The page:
GP access not to blame for NHS winter crisis, report finds

The NHS winter crisis was fuelled by soaring demand from growing numbers of patients with multiple long-term conditions rather than problems with GP access, a report shows.

GP waiting room (Photo: Simon Barber)
GP waiting room (Photo: Simon Barber)

Findings from the latest King's Fund quarterly monitoring report show that nearly four out of five NHS trust finance directors identified growing complexity of patients as the key factor driving up pressure on their organisation this winter, compared with around a quarter who said poor GP access was a factor.

The findings come just months after GP leaders slammed prime minister Theresa May for attempting to 'scapegoat' the profession at the height of the winter crisis.

Four out of five CCGs increased primary care funding in a bid to ease NHS pressure this winter, as the NHS crisis forced more than half of hospital trusts to cancel or delay elective care, the report found.

The extra investment was found despite almost two thirds of CCG finance leads not expecting to balance their books in 2017/18, and 84% saying they were unlikely or very unlikely to hit 'productivity gains' targets set out in the NHS Five Year Forward View.

NHS funding

The risk that the DH will breach its constitutional spending limit for 2016/17 has 'grown materially greater' because of an increasing risk that NHS provider organisations' combined deficit will exceed underspends by commissioners, according to the latest King's Fund quarterly monitoring report.

Trusts are heading for a combined £873m deficit for the current financial year, while CCGs had a year-to-date overspend of £437m by the end of the third quarter of 2016/17 - a total deficit well in excess of the £800m risk reserve top sliced from CCG budgets.

GP leaders warned that the think tank's latest findings on the state of NHS finances proved that millions of pounds 'wasted on political projects' such as extended hours schemes should be redirected to properly fund GP and social care services to look after patients in community settings.

A total of 81% of CCG finance leads said they invested in additional primary care capacity during this year's winter crisis, while 78% said they had allocated additional funds to increase community care capacity.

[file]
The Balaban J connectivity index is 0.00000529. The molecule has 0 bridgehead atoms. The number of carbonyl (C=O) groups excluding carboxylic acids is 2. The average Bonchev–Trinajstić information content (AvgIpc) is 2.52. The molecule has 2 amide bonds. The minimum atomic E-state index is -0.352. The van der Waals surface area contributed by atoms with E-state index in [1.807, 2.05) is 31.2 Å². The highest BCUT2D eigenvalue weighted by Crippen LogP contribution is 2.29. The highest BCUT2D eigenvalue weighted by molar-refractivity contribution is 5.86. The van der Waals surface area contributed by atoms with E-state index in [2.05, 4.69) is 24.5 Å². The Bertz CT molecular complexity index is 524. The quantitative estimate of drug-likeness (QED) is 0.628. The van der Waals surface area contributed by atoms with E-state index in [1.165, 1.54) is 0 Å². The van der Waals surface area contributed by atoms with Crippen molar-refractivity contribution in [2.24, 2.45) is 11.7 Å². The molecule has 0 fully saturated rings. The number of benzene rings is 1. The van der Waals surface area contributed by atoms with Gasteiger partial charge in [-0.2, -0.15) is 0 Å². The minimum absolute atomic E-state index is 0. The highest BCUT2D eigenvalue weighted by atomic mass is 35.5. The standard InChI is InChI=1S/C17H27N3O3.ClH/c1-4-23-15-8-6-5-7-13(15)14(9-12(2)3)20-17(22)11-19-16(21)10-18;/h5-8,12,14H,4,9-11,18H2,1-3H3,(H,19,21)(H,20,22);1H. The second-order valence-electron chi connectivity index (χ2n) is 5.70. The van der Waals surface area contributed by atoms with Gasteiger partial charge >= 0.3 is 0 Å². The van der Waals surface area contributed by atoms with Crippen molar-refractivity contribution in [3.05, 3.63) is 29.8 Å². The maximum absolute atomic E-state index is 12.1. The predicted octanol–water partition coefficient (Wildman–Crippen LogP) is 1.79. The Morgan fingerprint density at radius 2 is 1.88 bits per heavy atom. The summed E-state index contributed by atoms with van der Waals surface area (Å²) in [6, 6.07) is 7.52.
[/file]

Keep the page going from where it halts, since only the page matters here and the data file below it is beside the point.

Findings from the quarterly monitoring report show that CCGs have been forced into extra primary care investment as hospitals struggled with soaring pressure this winter.

GPonline revealed last month that many NHS hospital trusts had been on high alerts for much of 2017 to date, signalling that extreme pressure had compromised patient flow or left them unable to deliver comprehensive care.

NHS crisis

More than 50% of NHS trust finance directors said their organisation had been forced to suspend or cancel elective care to cope with increased winter pressure, the King's Fund report found. GP leaders have warned that these cancelled operations have driven up work for general practice, with patients returning for additional appointments.

More than half of CCG finance leads and nearly two thirds of their counterparts in NHS trusts said patient care had deteriorated in their area in the past year.

GPC deputy chair Dr Richard Vautrey said: 'This new report from the King's Fund supports the BMA’s central concern that millions of pounds are being wasted on political projects such as extended hours schemes that are not effective in reducing pressure on accident and emergency units.

'This is partly because the growing number of frail older patients with complex problems are often the key group that are admitted to hospital for specialist care. There is an urgent need to properly invest in social care and GP services to help support these vulnerable  patients in the community.'

King's Fund policy director Richard Murray said: 'It is clear that the NHS pulled out all the stops and the pressures on hospitals would have been far worse without extensive planning, the heroic efforts of staff and relatively low levels of norovirus and flu. Despite this, performance has continued to deteriorate, with waiting times in A&E the worst they have been since the four-hour target was introduced.

'Our survey suggests the key factor behind this is that already overstretched hospitals are struggling to cope with rising numbers of patients who are difficult to treat, rather than an influx of people who are unable to get appointments with their GP. It is also further evidence of the additional pressure that the social care funding crisis is putting on hospitals.'

RCGP chair Professor Helen Stokes-Lampard said: 'We are pleased that this report shows, without any doubt, that the recent winter pressures that have been facing our colleagues in emergency departments have not been because GPs – or any other clinicians in the NHS – aren’t working hard enough, but that the resources and workforce to cope with escalating patient demand simply aren’t there.'

Photo: Julian Dodd

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